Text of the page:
• Team drivers are two or more drivers who take turns driving the same truck in shifts or several people in different states that split up the line haul to keep from being away from home for such long periods.
  • Vocational drivers drive a durable work truck built to handle a specific trucking job or tasks, such as pick-up & delivery, garbage collection, concrete mixing, distribution, tree trimming, firefighting, and much more. These trucks are custom-built on a truck chassis with self-propelled or trailer-mounted configurations.


Operating within the trucking job category with the most demand at a given time will ultimately lead to making the best money as an owner operator. As a company driver, it will assist in negotiating additional benefits such as increased salary, healthcare, retirement benefits, and paid vacation time.

Your independence as a professional truck driver to operate within a job category is primarily determined by your license. The type of vehicle to be operated and the types of goods to be transported within the category will determine which commercial driver’s license and mandatory endorsements you need to obtain. To maximize your earning potential, ensure to have the correct licensing credentials required to operate within high-demand job categories.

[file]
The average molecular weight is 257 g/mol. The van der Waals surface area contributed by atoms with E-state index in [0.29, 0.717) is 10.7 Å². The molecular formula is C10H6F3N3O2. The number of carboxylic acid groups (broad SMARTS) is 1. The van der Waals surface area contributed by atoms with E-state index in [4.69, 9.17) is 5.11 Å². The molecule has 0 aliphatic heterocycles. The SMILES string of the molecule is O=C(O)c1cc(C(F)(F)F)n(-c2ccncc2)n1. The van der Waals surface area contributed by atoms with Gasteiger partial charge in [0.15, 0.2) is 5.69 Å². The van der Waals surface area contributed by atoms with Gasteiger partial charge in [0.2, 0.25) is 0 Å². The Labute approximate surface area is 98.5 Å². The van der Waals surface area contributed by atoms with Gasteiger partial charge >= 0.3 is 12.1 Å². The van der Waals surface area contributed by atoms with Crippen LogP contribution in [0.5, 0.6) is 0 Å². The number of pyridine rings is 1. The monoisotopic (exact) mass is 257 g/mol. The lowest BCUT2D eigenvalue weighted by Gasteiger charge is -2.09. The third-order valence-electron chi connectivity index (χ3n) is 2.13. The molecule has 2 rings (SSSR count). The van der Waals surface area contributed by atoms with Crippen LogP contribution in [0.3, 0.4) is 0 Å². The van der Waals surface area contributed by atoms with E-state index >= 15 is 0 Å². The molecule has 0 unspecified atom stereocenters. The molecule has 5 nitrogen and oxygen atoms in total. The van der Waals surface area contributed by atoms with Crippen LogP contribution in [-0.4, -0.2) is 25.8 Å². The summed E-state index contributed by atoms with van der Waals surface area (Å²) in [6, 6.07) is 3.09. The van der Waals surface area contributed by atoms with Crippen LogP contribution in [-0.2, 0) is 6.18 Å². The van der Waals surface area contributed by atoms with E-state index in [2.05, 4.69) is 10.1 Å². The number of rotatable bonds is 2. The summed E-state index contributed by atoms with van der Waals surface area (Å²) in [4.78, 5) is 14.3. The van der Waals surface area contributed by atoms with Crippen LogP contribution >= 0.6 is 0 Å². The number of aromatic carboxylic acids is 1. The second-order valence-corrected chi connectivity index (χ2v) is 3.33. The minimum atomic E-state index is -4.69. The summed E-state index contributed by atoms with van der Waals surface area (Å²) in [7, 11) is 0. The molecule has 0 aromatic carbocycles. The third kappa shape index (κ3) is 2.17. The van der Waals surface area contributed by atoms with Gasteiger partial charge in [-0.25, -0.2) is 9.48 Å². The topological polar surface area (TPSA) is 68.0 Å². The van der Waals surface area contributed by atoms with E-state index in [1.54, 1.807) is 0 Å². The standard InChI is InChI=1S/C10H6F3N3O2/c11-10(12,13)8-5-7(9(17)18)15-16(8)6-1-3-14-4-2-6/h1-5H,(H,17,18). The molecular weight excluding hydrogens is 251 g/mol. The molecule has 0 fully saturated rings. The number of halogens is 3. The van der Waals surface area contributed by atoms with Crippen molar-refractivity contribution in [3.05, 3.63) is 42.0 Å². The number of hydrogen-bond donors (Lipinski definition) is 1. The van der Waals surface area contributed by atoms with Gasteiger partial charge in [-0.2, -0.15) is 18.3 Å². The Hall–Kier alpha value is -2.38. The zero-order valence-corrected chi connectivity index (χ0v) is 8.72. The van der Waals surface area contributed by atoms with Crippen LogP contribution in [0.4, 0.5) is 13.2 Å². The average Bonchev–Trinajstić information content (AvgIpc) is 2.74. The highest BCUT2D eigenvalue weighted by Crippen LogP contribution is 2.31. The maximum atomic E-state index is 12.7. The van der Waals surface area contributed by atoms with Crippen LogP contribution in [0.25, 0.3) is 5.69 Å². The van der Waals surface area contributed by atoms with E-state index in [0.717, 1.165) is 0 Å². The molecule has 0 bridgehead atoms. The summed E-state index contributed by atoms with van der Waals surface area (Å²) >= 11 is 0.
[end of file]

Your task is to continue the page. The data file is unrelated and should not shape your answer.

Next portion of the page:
ABOUT eCapital

Since 2006, eCapital has been on a mission to change the way small to medium sized businesses access the funding they need to reach their goals. We know that to survive and thrive, businesses need financial flexibility to quickly respond to challenges and take advantage of opportunities, all in real time. Companies today need innovation guided by experience to unlock the potential of their assets to give better, faster access to the capital they require.

We’ve answered the call and have built a team of over 600 experts in asset evaluation, batch processing, customer support and fintech solutions. Together, we have created a funding model that features rapid approvals and processing, 24/7 access to funds and the freedom to use the money wherever and whenever it’s needed. This is the future of business funding, and it’s available today, at eCapital.

Ken is the Chief Executive Officer of eCapital Freight Factoring. In this capacity, he leads the transformation of eCapital’s overall corporate strategies into operating goals and strategies for the organization’s freight factoring interests across North America. He has exceptional experience within the transportation industry and leverages this knowledge to guide working capital solutions that align with the unique demands of the transportation sector.

Ken has over 40 years of hands-on experience, both on the fleet operations side as well as leadership on the service side. Ken led the evolution of the division into a top freight factoring provider in the transportation sector, and over a short period of time, transformed the organization into a well-positioned fighter brand in the $900 billion US market.